Saturday, July 27, 2019

The Child Protection Plan

Earlier this year my husband and I had the humbling and sobering experience of meeting with an attorney to draw up the papers for our personal Family Trust.  As part of the process, we had to come up with “nominations” of family members we trusted enough to become guardians to our children in the case that we both died or became incapacitated while our children were still minors. 

Part of the paperwork we had to fill out in our Trust included a document called a “Child Protection Plan” in which we also had to provide information for any possible future guardians of our children.  The name alone of the document, “Child Protection Plan”, sounded like some sort of form a child welfare worker would fill out, but rather than being filled out by a social worker, it was filled out by two parents concerned for the welfare of their children’s futures.  Some of the questions on the document we had to answer were:

“What values do you want instilled into your children?”

“What special holidays or observances would you like them to participate in?

“How would you like your children to be disciplined?”   (I had a whole list of books & theories for this question when, perhaps, the words “lovingly” and “just” would suffice.)

“What community or extracurricular activities would you like your children to be involved in?”

“What people do you want to be a part of your child’s life?”

It was a bit overwhelming to answer these questions because it really hit home what an enormous responsibility and commitment parenting is.  My husband and I found ourselves exploring topics such as “How are we doing raising our children?” and “What kind of legacy do we want to leave for our children after we’re gone?” 

It was also very depressing to think about not being able to be there for our kids when they need us the most.  I automatically equated the way I was feeling to how an expectant parent or birth parent might feel when choosing to make an adoption plan for their child and trying to decide what kind of a family or person to entrust with the sacred responsibility of raising their child.  What an incredible sense of loss and a huge relinquishment of control!  I saw the following quote last year and it helped me to get a glimpse of what it might be like to be a birth parent:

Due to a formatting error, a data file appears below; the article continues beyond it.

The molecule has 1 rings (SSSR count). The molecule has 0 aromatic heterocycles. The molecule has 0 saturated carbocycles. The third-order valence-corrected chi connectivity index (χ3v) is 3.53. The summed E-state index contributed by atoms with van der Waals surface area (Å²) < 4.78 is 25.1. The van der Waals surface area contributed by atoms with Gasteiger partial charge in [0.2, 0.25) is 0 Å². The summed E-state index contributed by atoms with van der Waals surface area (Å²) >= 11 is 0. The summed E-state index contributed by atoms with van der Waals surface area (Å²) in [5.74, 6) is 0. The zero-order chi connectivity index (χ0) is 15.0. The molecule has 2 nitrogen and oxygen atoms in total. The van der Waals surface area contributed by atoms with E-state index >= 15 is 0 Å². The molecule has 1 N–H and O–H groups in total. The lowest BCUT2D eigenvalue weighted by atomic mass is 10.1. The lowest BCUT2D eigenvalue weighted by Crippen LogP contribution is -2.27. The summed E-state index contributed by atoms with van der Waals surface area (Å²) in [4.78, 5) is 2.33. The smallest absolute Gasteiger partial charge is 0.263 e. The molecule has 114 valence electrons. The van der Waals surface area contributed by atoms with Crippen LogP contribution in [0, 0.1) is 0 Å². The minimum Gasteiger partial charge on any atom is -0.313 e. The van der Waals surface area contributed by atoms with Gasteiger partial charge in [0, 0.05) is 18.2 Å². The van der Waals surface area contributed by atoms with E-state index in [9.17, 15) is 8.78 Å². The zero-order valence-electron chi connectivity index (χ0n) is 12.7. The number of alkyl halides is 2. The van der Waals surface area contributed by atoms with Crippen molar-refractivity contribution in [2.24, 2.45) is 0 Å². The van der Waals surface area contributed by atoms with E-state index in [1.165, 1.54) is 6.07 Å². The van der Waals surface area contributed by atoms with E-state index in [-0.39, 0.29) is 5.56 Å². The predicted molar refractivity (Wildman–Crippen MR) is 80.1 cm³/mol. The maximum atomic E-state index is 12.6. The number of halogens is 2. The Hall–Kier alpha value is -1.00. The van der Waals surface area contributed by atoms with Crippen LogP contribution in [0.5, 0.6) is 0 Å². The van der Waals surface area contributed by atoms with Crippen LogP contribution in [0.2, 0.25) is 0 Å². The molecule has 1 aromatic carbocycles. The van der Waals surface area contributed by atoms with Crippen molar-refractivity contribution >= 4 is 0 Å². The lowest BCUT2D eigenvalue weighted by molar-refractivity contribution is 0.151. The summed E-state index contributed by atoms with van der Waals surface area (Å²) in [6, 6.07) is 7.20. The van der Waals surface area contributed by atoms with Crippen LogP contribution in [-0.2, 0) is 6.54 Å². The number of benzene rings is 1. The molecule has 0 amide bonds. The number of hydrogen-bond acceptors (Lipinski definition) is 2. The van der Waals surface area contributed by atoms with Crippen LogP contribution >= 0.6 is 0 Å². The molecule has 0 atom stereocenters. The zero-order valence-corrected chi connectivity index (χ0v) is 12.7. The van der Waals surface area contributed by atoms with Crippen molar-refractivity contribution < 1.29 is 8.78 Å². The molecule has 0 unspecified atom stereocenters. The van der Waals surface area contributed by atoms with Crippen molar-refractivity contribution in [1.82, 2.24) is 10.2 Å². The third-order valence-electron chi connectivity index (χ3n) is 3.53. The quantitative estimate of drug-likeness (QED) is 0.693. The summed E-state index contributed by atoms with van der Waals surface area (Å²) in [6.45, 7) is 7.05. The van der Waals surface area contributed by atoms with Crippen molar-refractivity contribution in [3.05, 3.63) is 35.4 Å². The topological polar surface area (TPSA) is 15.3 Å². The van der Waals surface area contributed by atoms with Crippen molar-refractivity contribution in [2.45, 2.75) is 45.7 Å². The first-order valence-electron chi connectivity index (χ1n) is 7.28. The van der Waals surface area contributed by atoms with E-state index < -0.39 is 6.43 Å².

I also thought of what it would be like to be a parent whose children are taken into state custody: Who would I want my child placed with?  Do I even have a say in the matter?  Or, I imagined what it would be like to be an unwed mother in the “olden days” of unethical and unregulated adoption practices who had their child taken from them against their will (I’m knocking on wood that most of those horror stories were in the past and don’t currently exist).  In either case, I would be in a state of utmost panic for the sake of my child:  Would my child’s new caregivers be able to give them the care they need?  If they have children, will they treat my child as well as they treat their own children?

Whether you are a birth parent/first parent reading this who grieves for the child you brought into this world but whom you aren’t raising, or perhaps you had your children taken away from you and placed in foster care or have had to, by necessity, have family members step in and raise your children, and may be shouldering burdens of resentment, guilt, or grief . . .  I think there are some feelings any parent can relate to- namely, It’s tough- [whether you had a say in where your child ended up or if it was against your will and personal choice]- not to be able to raise your children the way you want- or perhaps, by whom you want.  It takes an extreme amount of trust that there are other people out there who have enough love in their hearts and room in their homes (and resources- because raising children isn’t cheap!) to commit to raising a child.

It is also a helpful reminder to those of us raising children who weren't ours to begin with to be mindful of their first families.